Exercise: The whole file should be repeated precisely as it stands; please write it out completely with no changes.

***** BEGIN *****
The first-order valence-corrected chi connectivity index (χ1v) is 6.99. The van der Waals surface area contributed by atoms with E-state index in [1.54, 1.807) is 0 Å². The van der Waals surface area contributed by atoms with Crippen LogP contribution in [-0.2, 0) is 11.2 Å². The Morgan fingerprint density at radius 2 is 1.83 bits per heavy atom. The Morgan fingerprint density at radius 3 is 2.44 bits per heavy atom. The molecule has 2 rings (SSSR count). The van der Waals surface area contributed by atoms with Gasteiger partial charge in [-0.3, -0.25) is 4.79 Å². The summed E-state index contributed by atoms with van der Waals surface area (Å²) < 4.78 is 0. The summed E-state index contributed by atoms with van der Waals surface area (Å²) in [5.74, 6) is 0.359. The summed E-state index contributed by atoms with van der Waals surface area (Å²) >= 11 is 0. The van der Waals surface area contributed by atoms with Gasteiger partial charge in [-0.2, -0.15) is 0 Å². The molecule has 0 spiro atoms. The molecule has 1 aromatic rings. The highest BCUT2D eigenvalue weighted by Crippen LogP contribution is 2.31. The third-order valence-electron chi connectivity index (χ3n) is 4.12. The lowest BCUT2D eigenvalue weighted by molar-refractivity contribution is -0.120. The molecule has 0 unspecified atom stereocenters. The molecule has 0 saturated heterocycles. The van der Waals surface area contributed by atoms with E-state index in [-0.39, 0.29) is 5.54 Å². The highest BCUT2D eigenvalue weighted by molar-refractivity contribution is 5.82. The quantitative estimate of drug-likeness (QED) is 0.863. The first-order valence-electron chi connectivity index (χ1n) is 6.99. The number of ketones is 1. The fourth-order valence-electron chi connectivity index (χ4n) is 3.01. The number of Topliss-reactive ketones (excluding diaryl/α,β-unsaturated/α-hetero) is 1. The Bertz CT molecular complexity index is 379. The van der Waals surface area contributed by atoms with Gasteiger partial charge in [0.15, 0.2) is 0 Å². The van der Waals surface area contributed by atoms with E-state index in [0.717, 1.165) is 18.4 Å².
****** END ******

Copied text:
The first-order valence-corrected chi connectivity index (χ1v) is 6.99. The van der Waals surface area contributed by atoms with E-state index in [1.54, 1.807) is 0 Å². The van der Waals surface area contributed by atoms with Crippen LogP contribution in [-0.2, 0) is 11.2 Å². The Morgan fingerprint density at radius 2 is 1.83 bits per heavy atom. The Morgan fingerprint density at radius 3 is 2.44 bits per heavy atom. The molecule has 2 rings (SSSR count). The van der Waals surface area contributed by atoms with Gasteiger partial charge in [-0.3, -0.25) is 4.79 Å². The summed E-state index contributed by atoms with van der Waals surface area (Å²) < 4.78 is 0. The summed E-state index contributed by atoms with van der Waals surface area (Å²) in [5.74, 6) is 0.359. The summed E-state index contributed by atoms with van der Waals surface area (Å²) >= 11 is 0. The van der Waals surface area contributed by atoms with Gasteiger partial charge in [-0.2, -0.15) is 0 Å². The molecule has 0 spiro atoms. The molecule has 1 aromatic rings. The highest BCUT2D eigenvalue weighted by Crippen LogP contribution is 2.31. The third-order valence-electron chi connectivity index (χ3n) is 4.12. The lowest BCUT2D eigenvalue weighted by molar-refractivity contribution is -0.120. The molecule has 0 unspecified atom stereocenters. The molecule has 0 saturated heterocycles. The van der Waals surface area contributed by atoms with E-state index in [-0.39, 0.29) is 5.54 Å². The highest BCUT2D eigenvalue weighted by molar-refractivity contribution is 5.82. The quantitative estimate of drug-likeness (QED) is 0.863. The first-order valence-electron chi connectivity index (χ1n) is 6.99. The number of ketones is 1. The fourth-order valence-electron chi connectivity index (χ4n) is 3.01. The number of Topliss-reactive ketones (excluding diaryl/α,β-unsaturated/α-hetero) is 1. The Bertz CT molecular complexity index is 379. The van der Waals surface area contributed by atoms with Gasteiger partial charge in [0.15, 0.2) is 0 Å². The van der Waals surface area contributed by atoms with E-state index in [0.717, 1.165) is 18.4 Å².